Ruth’s story doesn’t end there. Spurred by her success in jewelry-making, she began growing mushrooms and popcorn, both high-demand and profitable commodities. She built more buildings and barns to accommodate her businesses. “And the food you ate today,” Damara revealed with a wide smile, “was made by my mother’s new catering business.” She couldn’t hold back the tears that flowed once more as she caught her mother’s attention in the crowd and motioned for her to come and meet this man whose organization had helped to change their lives.
And how great is that change! Once desolate and abandoned, Ruth now has more than enough to meet her needs and those of her children and is now pouring back into their community. A fresh start making simple but beautiful jewelry has led to the rewriting of her story and her children’s stories.
DAUGHTERS OF THE KING, DOMINICAN REPUBLIC
The chatter of excited girls rises above the clatter of forks and the clinking of glasses. The girls, students at an academy run by a new partner of WAR, Int’l in Central America, are clearly enjoying their etiquette classes. Their enthusiasm is bolstered by anticipation of a special dinner out at the conclusion of the classes. Such a treat!
Nearby, their mothers and other village women work handcrafting purses and bags. They are grateful for the income they earn this way and even more grateful for the education and nurture their daughters receive at the school. There, they learn not just academics, but skills like gardening, cooking, art, and most recently, table etiquette. The conversation among the women turns to the upcoming dinner—the food the girls anticipate eating and the new dresses they will wear. Lately, the girls have talked of nothing else.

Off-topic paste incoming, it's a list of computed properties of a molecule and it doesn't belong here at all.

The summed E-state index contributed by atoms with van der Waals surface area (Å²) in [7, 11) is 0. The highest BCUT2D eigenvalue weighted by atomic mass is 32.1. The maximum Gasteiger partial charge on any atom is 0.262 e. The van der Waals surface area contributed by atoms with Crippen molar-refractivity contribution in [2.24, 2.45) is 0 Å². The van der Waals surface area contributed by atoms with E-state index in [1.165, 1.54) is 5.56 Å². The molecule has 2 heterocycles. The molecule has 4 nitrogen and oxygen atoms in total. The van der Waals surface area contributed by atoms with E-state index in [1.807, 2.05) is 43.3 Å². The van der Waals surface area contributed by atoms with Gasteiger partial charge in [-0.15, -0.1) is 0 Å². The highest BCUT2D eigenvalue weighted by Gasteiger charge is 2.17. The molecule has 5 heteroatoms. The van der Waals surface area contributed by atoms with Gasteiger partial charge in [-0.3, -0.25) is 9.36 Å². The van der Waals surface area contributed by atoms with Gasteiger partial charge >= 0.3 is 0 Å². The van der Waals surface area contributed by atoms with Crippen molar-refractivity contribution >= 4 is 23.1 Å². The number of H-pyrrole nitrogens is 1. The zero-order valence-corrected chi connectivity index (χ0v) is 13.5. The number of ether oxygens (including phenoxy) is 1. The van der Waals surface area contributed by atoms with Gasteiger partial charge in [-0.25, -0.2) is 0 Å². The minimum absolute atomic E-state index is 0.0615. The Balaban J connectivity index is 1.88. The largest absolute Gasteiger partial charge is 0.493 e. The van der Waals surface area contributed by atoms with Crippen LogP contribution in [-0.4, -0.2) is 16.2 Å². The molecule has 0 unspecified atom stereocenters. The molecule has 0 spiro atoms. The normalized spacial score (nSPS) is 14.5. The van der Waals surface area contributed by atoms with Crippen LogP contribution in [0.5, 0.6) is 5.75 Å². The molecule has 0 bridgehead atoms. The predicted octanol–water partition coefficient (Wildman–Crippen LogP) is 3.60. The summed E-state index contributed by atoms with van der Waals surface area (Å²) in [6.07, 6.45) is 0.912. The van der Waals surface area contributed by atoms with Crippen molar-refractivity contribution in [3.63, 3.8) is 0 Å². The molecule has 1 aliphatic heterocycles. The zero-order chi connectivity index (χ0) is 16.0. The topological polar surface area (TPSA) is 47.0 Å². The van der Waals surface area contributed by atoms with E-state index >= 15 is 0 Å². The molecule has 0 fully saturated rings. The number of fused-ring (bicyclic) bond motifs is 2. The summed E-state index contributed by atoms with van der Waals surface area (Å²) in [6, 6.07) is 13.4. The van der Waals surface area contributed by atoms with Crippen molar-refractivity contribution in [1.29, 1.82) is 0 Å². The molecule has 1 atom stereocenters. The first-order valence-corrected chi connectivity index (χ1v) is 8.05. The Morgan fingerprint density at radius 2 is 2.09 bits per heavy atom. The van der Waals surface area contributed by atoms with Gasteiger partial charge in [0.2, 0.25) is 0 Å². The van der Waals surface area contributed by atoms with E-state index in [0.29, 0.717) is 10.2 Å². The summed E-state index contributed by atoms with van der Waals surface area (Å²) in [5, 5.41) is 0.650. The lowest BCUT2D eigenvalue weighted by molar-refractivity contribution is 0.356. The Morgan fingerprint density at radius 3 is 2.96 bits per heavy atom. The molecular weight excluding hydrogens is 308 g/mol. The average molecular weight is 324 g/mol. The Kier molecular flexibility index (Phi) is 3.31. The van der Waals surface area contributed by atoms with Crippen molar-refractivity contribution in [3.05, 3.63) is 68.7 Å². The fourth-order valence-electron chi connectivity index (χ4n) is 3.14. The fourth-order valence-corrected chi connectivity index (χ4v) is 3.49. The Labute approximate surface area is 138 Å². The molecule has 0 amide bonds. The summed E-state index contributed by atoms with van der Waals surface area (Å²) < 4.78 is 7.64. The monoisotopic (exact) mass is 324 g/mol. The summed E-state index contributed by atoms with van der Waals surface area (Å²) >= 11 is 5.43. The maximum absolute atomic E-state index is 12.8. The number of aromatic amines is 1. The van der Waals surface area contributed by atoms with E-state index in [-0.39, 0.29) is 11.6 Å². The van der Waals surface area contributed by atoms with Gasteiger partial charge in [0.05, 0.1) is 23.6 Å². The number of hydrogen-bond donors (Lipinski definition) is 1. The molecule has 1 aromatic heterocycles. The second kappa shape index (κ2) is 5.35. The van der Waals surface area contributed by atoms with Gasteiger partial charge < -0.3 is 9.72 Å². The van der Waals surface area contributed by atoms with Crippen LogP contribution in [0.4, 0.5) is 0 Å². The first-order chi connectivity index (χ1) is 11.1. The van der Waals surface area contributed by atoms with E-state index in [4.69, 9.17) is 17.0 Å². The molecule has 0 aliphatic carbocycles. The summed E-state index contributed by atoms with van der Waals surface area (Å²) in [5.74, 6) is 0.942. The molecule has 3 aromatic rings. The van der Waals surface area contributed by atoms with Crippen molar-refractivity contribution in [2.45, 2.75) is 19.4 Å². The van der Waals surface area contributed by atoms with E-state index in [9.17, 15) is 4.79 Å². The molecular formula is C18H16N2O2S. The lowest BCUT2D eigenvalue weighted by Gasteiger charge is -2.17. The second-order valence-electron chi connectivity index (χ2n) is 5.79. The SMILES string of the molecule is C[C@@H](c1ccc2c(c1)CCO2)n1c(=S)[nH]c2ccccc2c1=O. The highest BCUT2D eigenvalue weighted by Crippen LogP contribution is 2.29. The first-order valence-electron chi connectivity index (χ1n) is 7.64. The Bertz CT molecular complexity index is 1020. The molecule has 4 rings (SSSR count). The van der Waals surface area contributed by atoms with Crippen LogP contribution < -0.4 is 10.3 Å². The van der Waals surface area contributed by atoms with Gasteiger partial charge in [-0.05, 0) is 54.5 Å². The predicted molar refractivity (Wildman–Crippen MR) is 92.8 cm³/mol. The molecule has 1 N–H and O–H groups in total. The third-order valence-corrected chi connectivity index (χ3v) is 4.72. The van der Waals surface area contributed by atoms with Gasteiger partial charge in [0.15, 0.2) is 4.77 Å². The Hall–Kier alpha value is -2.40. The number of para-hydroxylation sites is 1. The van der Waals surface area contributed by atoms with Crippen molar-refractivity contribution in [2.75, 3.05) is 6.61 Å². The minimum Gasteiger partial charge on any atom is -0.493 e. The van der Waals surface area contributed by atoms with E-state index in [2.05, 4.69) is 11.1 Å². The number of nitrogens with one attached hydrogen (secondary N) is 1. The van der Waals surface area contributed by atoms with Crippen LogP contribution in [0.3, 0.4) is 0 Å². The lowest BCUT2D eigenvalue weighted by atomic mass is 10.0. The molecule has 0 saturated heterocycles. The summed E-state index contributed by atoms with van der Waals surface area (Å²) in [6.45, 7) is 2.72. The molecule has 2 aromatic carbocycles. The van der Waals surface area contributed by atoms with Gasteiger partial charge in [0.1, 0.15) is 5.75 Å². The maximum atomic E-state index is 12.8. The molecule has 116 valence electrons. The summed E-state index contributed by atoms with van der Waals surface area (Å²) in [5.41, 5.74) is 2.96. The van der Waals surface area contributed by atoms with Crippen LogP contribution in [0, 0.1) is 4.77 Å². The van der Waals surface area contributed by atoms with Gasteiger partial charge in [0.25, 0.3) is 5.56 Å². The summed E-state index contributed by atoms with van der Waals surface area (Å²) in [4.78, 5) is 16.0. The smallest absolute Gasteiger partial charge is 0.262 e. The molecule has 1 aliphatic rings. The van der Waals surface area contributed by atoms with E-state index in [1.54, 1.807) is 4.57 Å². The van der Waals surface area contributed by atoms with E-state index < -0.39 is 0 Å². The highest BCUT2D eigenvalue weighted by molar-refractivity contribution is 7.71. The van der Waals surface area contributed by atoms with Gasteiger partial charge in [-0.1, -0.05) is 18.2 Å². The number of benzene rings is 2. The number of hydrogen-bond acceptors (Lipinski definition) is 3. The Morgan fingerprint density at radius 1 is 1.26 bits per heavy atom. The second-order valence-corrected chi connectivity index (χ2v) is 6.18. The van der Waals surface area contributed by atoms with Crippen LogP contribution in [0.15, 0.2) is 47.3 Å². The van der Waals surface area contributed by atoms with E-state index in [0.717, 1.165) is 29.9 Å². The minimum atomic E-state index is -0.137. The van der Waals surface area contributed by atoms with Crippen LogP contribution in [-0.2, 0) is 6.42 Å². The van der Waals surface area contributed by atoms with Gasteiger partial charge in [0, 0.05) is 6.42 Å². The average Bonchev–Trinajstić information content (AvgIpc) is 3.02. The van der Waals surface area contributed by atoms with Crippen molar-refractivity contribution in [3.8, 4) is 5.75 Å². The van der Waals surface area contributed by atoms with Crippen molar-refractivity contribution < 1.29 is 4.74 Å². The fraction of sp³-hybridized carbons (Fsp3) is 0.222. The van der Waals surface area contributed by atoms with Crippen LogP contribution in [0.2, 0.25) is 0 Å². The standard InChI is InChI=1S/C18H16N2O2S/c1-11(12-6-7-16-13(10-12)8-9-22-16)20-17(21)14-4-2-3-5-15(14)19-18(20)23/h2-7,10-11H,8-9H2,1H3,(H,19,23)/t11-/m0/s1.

Joining them for this dinner will be a friend of the Academy, Ana, along with her special guests. The girls love spending time with Ana, who has been talking with them about who they are. And who are they? They are more than poor children from poor families, more than trafficking survivors, more than the sum of their pasts and their circumstances. They are beautiful, lovely, and restored. They are chosen, beloved, daughters of The King. They are Princesses! It is hard for them to wrap their minds around this, yet they are coming to believe it.
Never is this more apparent to their teachers and mentors than when they overhear the girls talking as they model their new dresses after class. They primp in front of the mirrors and twirl around the room, skirts flowing. “Look at us,” they whisper to each other. “We are people now.”
Princesses. Daughters of the King. Change worn both outside and in. Stories rewritten. This is the goal of Women At Risk, International. This is why we are here.